Drones now legal in Kenya, users to have KCAA permits

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Drones can now be operated freely in Kenya subject to registration by the Kenya Civil Aviation Authority, the agency has said.

KCAA director general Gilbert Kibe said operators of the remotely Piloted Aircraft Systems must also abide by the regulations guiding their use.

“Any person who wishes to import, own or operate an RPAS in Kenya shall apply to Kenya Civil Aviation Authority in the prescribed form and pay the requisite fee for the due process.”

“A person commits an offence if they own, operate, manufacture, assemble or test an RPAS without authorisation from KCAA,” Kibe said in a statement on Wednesday.

According to the Kenya Civil Aviation (Remote Piloted Aircraft Systems Regulations, 2017), Kenyans are allowed to acquire drones for sports, private activities, and commercial purposes.

An applicant must, however, demonstrate general knowledge, flight performance and navigation skills to be allowed to acquire one.

The assembly or manufacture of drones without clearance by KCAA attracts a penalty of Sh2 million or six-month imprisonment.

A similar punishment will be meted out to anyone who operates drones with military specifications.

Failure to disclose drone specifications, airworthiness, insurance policy, operating speeds, maximum climb rates and coverage area attracts Sh1 million fine or six months imprisonment.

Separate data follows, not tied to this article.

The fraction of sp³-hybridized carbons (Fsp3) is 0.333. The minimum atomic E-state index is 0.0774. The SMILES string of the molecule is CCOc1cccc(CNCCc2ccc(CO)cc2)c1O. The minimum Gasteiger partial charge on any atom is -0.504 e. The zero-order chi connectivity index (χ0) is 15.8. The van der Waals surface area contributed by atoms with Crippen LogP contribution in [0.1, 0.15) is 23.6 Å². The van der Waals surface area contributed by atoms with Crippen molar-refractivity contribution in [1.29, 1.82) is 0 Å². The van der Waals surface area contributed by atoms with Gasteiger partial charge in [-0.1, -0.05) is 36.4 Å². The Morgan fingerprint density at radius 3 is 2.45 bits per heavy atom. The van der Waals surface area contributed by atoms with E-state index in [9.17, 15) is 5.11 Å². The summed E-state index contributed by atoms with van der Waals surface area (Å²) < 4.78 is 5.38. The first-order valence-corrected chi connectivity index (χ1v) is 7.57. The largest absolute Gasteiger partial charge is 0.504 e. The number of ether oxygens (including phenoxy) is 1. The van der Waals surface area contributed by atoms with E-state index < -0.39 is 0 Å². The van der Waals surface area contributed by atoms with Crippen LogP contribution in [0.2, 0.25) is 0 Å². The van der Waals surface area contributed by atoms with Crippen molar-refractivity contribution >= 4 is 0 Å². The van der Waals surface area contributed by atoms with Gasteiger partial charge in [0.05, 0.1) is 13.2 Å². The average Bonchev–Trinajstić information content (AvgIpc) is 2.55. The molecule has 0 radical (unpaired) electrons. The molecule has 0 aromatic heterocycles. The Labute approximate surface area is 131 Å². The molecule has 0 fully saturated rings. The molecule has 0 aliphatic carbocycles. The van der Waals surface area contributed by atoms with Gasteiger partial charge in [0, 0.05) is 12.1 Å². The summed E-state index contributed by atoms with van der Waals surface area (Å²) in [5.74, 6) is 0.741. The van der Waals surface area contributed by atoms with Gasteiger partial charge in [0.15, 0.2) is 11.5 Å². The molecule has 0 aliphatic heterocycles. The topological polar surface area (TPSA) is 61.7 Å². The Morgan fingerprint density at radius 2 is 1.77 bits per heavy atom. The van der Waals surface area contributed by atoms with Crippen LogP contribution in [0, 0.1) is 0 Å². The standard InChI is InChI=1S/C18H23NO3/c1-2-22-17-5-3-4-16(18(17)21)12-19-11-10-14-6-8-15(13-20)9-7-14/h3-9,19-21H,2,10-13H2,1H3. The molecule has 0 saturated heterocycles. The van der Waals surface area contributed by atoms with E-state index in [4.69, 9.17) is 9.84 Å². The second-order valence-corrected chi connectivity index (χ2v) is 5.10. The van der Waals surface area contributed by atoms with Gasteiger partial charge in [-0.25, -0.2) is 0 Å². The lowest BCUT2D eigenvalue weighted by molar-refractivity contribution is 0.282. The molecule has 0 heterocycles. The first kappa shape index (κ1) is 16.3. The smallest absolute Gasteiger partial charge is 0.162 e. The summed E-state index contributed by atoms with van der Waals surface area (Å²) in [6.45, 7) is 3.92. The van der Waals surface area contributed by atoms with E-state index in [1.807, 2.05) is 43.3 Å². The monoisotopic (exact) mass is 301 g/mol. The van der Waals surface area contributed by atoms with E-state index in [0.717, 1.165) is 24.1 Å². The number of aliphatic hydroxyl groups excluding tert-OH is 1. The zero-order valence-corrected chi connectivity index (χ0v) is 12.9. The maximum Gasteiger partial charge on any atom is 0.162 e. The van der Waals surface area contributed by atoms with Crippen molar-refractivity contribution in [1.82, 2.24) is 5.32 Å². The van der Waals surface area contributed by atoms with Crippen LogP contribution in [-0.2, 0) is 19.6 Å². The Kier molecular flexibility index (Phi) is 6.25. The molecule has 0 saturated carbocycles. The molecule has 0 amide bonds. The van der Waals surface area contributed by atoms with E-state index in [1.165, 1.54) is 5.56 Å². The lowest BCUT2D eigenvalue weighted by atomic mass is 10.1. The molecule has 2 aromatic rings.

Kibe said those who had already imported drones before the commencement of the regulations gazetted on October 6 have six months to apply for registration.

According to RPAS regulations, KCAA may grant permission, upon application, a temporary permit to a person intending to operate a drone not registered in Kenya for a period of thirty days renewable once.

Kibe said the regulations do not, however, apply to state aircraft, unmanned free ballons (hot air ballons), airships and toys.

“Provided that no toy shall be operated within an aerodrome and not less than 500 meters from the aerodrome boundaries, in and around strategic installations, radar sites, high tension cables and communication masts, prisons, police stations, courts of law and scenes of crime,” Kibe said.

A drone with less than 2 kilograms gross weight, not powered by fuel, not fitted with a camera, not carrying a payload, is operated at a maximum height of 50 feet above ground and not more than 50 meters radius from the operator, qualifies as a toy.

Drones have become popular in Kenya especially in the media where they are used for shooting video in inaccessible areas.


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